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Paternal Support of Emergent Literacy Development: Latino Fathers and Their Children
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by Jackson J. Taylor - New York University
Despite growing evidence supporting the notion that
fathers influence their children’s education, few studies have
examined the intersection of involvement and emergent literacy
development. The present study explored the ways fathers (N = 12)
support children’s literacy skills in a low-income Latino community.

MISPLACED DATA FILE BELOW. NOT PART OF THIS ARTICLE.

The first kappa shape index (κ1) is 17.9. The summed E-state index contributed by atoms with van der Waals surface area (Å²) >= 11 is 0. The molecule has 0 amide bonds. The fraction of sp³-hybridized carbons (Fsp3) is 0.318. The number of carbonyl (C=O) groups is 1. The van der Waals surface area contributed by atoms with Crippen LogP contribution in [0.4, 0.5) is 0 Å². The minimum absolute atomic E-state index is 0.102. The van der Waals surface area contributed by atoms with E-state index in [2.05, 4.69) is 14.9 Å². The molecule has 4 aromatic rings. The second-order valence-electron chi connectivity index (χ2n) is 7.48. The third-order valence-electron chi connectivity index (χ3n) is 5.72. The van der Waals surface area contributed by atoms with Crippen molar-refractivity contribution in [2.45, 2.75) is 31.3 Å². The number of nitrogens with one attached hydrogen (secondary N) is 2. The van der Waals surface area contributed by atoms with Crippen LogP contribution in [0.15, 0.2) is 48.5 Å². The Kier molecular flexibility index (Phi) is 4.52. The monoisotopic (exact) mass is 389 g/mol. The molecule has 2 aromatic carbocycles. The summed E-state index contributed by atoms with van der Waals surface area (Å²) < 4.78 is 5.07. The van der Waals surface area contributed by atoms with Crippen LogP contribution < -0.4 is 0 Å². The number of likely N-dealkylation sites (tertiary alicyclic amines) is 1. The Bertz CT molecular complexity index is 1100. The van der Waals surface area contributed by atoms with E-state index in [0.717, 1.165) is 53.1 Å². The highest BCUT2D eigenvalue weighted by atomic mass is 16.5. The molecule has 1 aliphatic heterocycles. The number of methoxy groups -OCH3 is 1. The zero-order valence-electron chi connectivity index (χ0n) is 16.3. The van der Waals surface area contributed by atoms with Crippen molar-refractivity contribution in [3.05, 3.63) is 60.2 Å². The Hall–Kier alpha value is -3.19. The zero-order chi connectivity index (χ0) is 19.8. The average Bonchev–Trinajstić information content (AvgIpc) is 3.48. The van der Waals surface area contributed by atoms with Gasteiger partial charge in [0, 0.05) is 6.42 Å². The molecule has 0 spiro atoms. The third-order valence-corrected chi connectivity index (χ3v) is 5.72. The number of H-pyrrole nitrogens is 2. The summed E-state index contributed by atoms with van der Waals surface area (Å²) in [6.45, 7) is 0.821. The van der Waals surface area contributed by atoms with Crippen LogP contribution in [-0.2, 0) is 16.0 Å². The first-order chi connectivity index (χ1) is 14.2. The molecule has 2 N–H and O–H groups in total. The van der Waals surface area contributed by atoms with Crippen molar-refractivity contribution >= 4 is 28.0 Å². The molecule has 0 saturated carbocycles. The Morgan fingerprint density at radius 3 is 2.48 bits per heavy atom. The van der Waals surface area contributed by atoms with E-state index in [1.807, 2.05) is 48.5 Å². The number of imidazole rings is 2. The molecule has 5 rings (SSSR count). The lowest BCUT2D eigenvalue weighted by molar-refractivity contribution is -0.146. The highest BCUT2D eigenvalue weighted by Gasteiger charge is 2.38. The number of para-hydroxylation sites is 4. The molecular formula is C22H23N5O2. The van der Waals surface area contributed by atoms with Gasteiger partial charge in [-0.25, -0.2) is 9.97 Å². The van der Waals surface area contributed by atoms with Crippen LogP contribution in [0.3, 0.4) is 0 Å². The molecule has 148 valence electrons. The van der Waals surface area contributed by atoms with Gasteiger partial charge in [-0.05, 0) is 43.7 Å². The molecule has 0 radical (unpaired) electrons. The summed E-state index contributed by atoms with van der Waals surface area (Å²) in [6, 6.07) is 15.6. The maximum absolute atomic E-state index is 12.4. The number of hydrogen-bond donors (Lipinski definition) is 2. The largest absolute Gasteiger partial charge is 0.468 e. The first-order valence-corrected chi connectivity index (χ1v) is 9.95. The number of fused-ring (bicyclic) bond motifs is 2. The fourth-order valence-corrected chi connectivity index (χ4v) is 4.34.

After completing self-report measures of daily involvement and home
literacy, fathers shared a wordless book with their children. Fathers
reported engaging in a variety of involvement activities, lending
support to the study of fathering as a multifaceted construct.
Furthermore, fathers provided rich linguistic environments during
book-sharing. Trends among narrative participation scores support
past literature suggesting cultural differences in narrative styles.
Results provide important contributions to the limited literature on
Summer 2011 | Psi Chi Journal of Undergraduate Research (Vol. 16, No. 2, p. 58), published by Psi Chi, The International Honor Society in Psychology (Chattanooga, TN). Copyright, 2011, Psi Chi, The International Honor Society in Psychology. All rights reserved.